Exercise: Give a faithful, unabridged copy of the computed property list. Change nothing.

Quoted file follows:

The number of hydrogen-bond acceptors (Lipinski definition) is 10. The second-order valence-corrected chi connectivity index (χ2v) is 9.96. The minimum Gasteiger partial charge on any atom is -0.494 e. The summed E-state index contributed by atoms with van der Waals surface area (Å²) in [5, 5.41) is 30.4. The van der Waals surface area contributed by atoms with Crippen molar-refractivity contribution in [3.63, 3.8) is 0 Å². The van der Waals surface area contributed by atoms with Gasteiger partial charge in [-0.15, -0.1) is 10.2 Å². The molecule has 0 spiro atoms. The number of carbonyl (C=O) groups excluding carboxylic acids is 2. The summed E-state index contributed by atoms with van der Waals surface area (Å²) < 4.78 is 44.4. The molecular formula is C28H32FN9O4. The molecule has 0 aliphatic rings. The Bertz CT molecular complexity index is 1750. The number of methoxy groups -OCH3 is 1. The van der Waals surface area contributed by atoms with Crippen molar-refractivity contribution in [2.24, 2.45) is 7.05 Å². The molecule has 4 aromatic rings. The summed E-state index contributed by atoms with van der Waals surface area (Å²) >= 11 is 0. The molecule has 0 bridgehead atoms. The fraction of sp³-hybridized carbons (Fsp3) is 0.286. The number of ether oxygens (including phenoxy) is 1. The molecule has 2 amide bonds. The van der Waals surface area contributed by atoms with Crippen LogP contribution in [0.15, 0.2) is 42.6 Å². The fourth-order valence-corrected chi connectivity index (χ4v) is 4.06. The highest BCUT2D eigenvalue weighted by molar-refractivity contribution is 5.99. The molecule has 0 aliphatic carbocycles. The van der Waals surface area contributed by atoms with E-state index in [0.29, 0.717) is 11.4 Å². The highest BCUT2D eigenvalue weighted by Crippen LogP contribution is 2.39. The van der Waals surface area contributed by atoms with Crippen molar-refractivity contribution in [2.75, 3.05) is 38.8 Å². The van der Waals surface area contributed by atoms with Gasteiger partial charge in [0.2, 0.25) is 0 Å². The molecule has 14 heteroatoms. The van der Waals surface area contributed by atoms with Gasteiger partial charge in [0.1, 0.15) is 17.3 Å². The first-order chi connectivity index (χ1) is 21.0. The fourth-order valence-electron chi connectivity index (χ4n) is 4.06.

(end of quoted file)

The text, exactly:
The number of hydrogen-bond acceptors (Lipinski definition) is 10. The second-order valence-corrected chi connectivity index (χ2v) is 9.96. The minimum Gasteiger partial charge on any atom is -0.494 e. The summed E-state index contributed by atoms with van der Waals surface area (Å²) in [5, 5.41) is 30.4. The van der Waals surface area contributed by atoms with Crippen molar-refractivity contribution in [3.63, 3.8) is 0 Å². The van der Waals surface area contributed by atoms with Gasteiger partial charge in [-0.15, -0.1) is 10.2 Å². The molecule has 0 spiro atoms. The number of carbonyl (C=O) groups excluding carboxylic acids is 2. The summed E-state index contributed by atoms with van der Waals surface area (Å²) < 4.78 is 44.4. The molecular formula is C28H32FN9O4. The molecule has 0 aliphatic rings. The Bertz CT molecular complexity index is 1750. The number of methoxy groups -OCH3 is 1. The van der Waals surface area contributed by atoms with Crippen molar-refractivity contribution in [2.24, 2.45) is 7.05 Å². The molecule has 4 aromatic rings. The summed E-state index contributed by atoms with van der Waals surface area (Å²) >= 11 is 0. The molecule has 0 bridgehead atoms. The fraction of sp³-hybridized carbons (Fsp3) is 0.286. The number of ether oxygens (including phenoxy) is 1. The molecule has 2 amide bonds. The van der Waals surface area contributed by atoms with Crippen LogP contribution in [0.15, 0.2) is 42.6 Å². The fourth-order valence-corrected chi connectivity index (χ4v) is 4.06. The highest BCUT2D eigenvalue weighted by molar-refractivity contribution is 5.99. The molecule has 0 aliphatic carbocycles. The van der Waals surface area contributed by atoms with E-state index in [0.29, 0.717) is 11.4 Å². The highest BCUT2D eigenvalue weighted by Crippen LogP contribution is 2.39. The van der Waals surface area contributed by atoms with Crippen molar-refractivity contribution in [2.75, 3.05) is 38.8 Å². The van der Waals surface area contributed by atoms with Gasteiger partial charge in [0.2, 0.25) is 0 Å². The molecule has 14 heteroatoms. The van der Waals surface area contributed by atoms with Gasteiger partial charge in [0.1, 0.15) is 17.3 Å². The first-order chi connectivity index (χ1) is 21.0. The fourth-order valence-electron chi connectivity index (χ4n) is 4.06.